A Scout Aspires
In 1985, I was a scout in Kentucky’s contingent to the National Scout Jamboree. It was a formative experience for me. I met scouts from all over the nation and in some cases the world. I talked to people from all walks of life and of all sorts of different opinions on a wide range of issues. The thing that sticks with me, though, is the memory of the assemblies. We had the Beach Boys and the Oak Ridge Boys on different nights, and people would be brought in to talk about the scout oath and law and what that should mean to us.
As part of that, President Reagan was invited to speak. He was unwell at the time, so Ms. Reagan came to talk to us. I don’t remember the complete content, but I remember the tone. She talked about the role we would play as tomorrows leaders, how important our moral formation was, and specifically cautioned us about drugs, which was one of her personal campaigns. There are a few places in my scouting career where I have vivid memories. The assembly at the Jamboree is one of those. I can always place myself sitting on the ground with thousands of other scouts, being told that how we were developing as young men mattered to the country.
When I watched footage of President Trump’s speech to the Jamboree this week, my heart fell. The scouts in attendance had been reminded of one of the points of the scout law, “A Scout is Courteous.” They had been instructed to be courteous to the president and to avoid any chanting or vocal demonstrations of any kind. After all, the office of president is owed a certain amount of respect. But respect is a two-way street.
The speech the president delivered was unlike any speech ever given to scouts at the Jamboree in the past. Instead of encouraging virtue, it included allusions to a sex-filled romp on a yacht. Instead of respecting the multi-faith nature of Boy Scouts (26% of all units are charted to civic organizations, and around 4% are chartered to non-Christian faith groups) a bizarre statement about wishing people “Merry Christmas” ensued. He attacked a former president and his political rivals, encouraging “boos” from the assembled scouts that they had been told to refrain from in order to be courteous. He bullied a subordinate, Tom Price, on stage. Instead of giving the scouts something to aspire to, he showed them how to use elected power in the most selfish manner possible.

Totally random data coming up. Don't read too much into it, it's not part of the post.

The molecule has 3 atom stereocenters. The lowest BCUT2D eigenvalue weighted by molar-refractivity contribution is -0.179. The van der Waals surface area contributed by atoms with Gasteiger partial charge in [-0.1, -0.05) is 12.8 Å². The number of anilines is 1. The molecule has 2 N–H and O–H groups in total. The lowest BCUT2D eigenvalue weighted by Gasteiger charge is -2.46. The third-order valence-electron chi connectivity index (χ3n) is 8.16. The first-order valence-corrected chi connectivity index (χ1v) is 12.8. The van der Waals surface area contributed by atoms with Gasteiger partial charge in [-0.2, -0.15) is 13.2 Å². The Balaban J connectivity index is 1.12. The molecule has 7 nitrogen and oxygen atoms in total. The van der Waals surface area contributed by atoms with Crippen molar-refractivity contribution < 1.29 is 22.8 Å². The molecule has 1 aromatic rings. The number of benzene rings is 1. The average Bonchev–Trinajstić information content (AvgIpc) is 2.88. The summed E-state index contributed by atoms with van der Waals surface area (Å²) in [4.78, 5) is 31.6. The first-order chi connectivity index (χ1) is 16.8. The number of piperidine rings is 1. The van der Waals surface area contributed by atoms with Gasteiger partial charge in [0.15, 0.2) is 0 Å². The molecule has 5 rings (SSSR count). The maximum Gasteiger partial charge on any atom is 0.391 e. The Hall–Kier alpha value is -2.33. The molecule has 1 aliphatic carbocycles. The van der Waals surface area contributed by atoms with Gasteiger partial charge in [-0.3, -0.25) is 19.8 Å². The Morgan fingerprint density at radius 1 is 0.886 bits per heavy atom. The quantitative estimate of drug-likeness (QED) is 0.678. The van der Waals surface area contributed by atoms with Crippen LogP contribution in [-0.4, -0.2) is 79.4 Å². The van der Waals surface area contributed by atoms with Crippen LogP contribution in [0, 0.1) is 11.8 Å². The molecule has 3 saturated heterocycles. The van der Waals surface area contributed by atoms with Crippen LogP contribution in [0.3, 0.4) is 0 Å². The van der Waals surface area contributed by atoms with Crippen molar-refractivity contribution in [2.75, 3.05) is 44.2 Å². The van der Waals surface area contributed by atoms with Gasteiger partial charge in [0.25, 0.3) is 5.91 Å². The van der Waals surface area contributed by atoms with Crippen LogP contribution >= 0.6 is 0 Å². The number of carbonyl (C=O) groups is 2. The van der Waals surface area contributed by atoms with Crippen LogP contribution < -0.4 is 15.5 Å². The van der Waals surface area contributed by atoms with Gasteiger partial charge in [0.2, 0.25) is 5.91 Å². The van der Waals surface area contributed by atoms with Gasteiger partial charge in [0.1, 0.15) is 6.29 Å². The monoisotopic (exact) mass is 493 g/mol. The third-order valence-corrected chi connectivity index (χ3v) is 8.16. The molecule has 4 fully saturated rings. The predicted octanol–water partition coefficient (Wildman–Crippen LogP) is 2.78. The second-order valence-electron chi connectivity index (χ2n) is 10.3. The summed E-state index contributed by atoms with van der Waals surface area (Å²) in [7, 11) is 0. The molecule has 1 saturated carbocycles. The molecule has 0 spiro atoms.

Politics is aspirational. The Declaration of Independence and the Constitutional are aspirational. They articulate a standard and an ideal that is not actually attainable. It was not attainable by the Founding Fathers and it is not fully attainable by us as fallen human beings. But it is the act of aspiring towards the ideal that makes government of the people, by the people, for the people possible. America is always a dream — but it has to be continually dreamed.
When we enter into full-blown cynicism about our form of government, when we believe that it is so far gone that it no longer matters how our leaders act — that we don’t care whether our leaders publicly reflect the best of our aspirations even though they may actually fall short — then we no longer believe in our founding ideals. Then we no longer aspire to the hard work of real consitutional democracy but adopt the mantra of “might makes right” which has been the unspoken core of all totalitarian regimes in human history. If we don’t care what our leaders say, then we by extension do not care about the safeguards of the constitution.
The function of speeches by politicians at Boy Scout Jamborees has not heretofore been to further personal politics, but to deliver the message of aspiration to the next generation. It is to give the assembled boys (and girls these days) the belief that they can actually make a difference as they become adults. In 1985, I was inspired by Nancy Reagan to believe that by following the Scout Law, I could make a difference, no matter how small, in the world I was growing into.
If our nation crumbles, it will not be the fault of conservatives or liberals, Republicans or Democrats. It will be our fault. It will be because we, the people, became so cynical and jaded that we no longer care that our leaders aspire to the ideals in our founding documents. It will be because we forget that the dream of America is one that never fully materializes and lose heart. It is that dream, that aspiration, that makes America work. We should expect better from those we ask to speak to our children, lest the aspiration not be passed on.
The Rev. David Simmons is an Episcopal Priest in Waukesha, Wisconsin. He was a Life Scout and a Vigil Member of the Order of the Arrow